• rundmc1981 2 years ago

      That’s not true. It’ll be eclipsing $100M this season, and that’s due in part because of the attendance increase in 2013, which Liberty has honored since they began owning the Braves. Sure, they’re not dumping money into the team like Turner did, but they’ve always said that they will keep the team’s budget in line with their attendance, and will continue to do so according to Braves CEO Terry McQuirk. Unfortunately, because the city of Atlanta loves to drag their feet – mainly because they were busy trying to approve the Falcons’ new $1.2B stadium – they weren’t able to get a new stadium in an ideal part of town to try and maximize attendance until 2017. It also doesn’t help that when Time Warner owned the Braves, they signed a pathetic deal that runs until 2023 that will net the team nothing in comparison to other deals, like what PHI just signed. The budget can go higher, but to do that, they’ll have to keep selling tickets.

  5. DerekJeterDan 2 years ago

    Just a thought, but maybe the Braves would have more to spend this Offseason, had they not overpaid BJ Upton 5 years 75 Million Dollars… And used that money elsewhere.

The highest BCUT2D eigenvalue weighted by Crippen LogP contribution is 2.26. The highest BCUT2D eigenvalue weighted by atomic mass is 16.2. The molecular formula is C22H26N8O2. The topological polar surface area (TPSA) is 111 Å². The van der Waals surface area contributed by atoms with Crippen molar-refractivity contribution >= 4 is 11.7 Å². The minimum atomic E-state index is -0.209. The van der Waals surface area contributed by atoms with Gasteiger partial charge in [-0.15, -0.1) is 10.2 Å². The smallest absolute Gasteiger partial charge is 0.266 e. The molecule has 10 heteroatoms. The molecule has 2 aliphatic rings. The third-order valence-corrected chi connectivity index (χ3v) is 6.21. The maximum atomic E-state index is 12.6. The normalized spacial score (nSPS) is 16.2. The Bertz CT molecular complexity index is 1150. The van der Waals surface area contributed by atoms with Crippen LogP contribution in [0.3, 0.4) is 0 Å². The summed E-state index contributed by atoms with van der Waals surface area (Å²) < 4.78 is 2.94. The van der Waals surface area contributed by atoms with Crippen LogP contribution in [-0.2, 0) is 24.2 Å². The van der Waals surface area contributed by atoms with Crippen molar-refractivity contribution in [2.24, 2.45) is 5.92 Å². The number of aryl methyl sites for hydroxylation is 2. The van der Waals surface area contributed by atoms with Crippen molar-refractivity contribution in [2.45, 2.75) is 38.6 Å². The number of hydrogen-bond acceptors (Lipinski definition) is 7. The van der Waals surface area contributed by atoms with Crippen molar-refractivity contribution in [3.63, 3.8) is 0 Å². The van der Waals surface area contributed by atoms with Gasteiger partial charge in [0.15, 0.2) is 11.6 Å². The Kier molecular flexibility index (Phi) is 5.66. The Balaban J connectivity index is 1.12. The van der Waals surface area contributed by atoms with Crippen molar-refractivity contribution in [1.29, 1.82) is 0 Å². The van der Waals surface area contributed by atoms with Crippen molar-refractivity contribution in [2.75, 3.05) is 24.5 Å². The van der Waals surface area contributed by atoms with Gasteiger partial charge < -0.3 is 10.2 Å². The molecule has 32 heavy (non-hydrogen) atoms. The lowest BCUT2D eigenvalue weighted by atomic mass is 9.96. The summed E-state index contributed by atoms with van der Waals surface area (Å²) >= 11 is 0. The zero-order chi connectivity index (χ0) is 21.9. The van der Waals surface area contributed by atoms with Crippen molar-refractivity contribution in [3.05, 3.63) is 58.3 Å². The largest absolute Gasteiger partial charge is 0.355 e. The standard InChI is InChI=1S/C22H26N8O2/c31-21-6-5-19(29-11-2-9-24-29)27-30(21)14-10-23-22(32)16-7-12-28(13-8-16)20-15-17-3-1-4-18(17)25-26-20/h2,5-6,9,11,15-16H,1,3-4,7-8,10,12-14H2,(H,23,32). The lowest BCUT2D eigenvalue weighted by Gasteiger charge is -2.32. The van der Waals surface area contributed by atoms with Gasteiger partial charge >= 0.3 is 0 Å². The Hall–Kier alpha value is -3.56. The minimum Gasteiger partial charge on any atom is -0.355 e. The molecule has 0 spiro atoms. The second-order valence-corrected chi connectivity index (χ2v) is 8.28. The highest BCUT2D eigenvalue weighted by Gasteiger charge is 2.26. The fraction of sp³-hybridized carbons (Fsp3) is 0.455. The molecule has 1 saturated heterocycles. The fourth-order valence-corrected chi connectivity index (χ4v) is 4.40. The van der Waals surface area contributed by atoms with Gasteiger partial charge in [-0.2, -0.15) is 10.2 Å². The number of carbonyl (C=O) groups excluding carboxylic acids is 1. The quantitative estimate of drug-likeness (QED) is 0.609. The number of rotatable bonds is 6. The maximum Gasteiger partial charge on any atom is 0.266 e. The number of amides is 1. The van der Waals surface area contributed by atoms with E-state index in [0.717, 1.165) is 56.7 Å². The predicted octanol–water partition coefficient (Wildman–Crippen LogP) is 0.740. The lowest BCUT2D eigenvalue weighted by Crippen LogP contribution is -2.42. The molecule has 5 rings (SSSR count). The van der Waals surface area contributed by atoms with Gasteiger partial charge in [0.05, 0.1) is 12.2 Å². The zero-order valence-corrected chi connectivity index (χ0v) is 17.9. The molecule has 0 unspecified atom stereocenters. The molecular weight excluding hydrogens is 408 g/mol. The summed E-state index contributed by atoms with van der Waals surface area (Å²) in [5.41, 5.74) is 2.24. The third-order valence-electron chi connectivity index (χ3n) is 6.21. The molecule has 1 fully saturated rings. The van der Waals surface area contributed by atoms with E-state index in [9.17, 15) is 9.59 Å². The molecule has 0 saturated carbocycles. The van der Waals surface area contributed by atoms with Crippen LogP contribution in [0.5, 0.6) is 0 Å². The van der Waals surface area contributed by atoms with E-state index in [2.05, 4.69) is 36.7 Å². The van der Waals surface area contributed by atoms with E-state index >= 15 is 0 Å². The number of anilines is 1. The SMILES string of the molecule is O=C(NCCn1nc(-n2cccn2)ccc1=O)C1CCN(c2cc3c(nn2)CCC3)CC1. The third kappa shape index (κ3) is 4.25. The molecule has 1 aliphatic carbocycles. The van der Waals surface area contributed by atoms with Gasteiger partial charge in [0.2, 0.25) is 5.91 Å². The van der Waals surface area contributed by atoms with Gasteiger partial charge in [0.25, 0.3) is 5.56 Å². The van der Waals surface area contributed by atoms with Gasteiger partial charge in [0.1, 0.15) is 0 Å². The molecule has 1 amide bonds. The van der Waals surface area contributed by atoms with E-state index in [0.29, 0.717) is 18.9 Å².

Also, let’s not forget they gave Derek Lowe a 4 year 60 Million Dollar contract and were also pursuing AJ Burnett during that Offseason.

    They aren’t exactly pushovers financially. They are middle of the road with big splashes here and there and they build through trade. Teams could learn from them.

    • Ryan 2 years ago

      I think BJ Upton will be better and resemble more of the player he was with the Rays at least I’m hoping he resembles that player. I’m more worried about Dan Uggla whose done terrible the last two seasons

      • johnsilver 2 years ago

        BJ Upton was on a downward spiral since 2007. There was no indicator he was improving. He just continued the downward trend last year in year 1 of that terrible behemoth contract Atlanta gave him with 4 more seasons left. I don’t think his numbers can get any lower, there has to be a plateau he flattens at.

        The Upton contract was a classic case for not overpaying on hype and 5 tool ability when it’s never been proven on the field, or in his case? Ancient history, 2007, as in *1* season.

        Uggla draws walks and has massive power. He plays hard every game, doesn’t fail to run out grounders etc.. He’s got a chance to come back. I wouldn’t write him off quite yet.

        • TheRealRyan 2 years ago

          While 2007 was B.J.’s best season with the bat, I don’t see where you can say he was on a downward spiral. His wRC+ from 08-12 were 116, 85, 107, 113 and 108. His ISO was 128, 132, 187, 186 and 208. He was also an above average baserunner and played an adequate CF. He averaged 3.5 fWAR from 08-12 and from 10-12 his fWAR was 3.8, 3.8 and 3.1.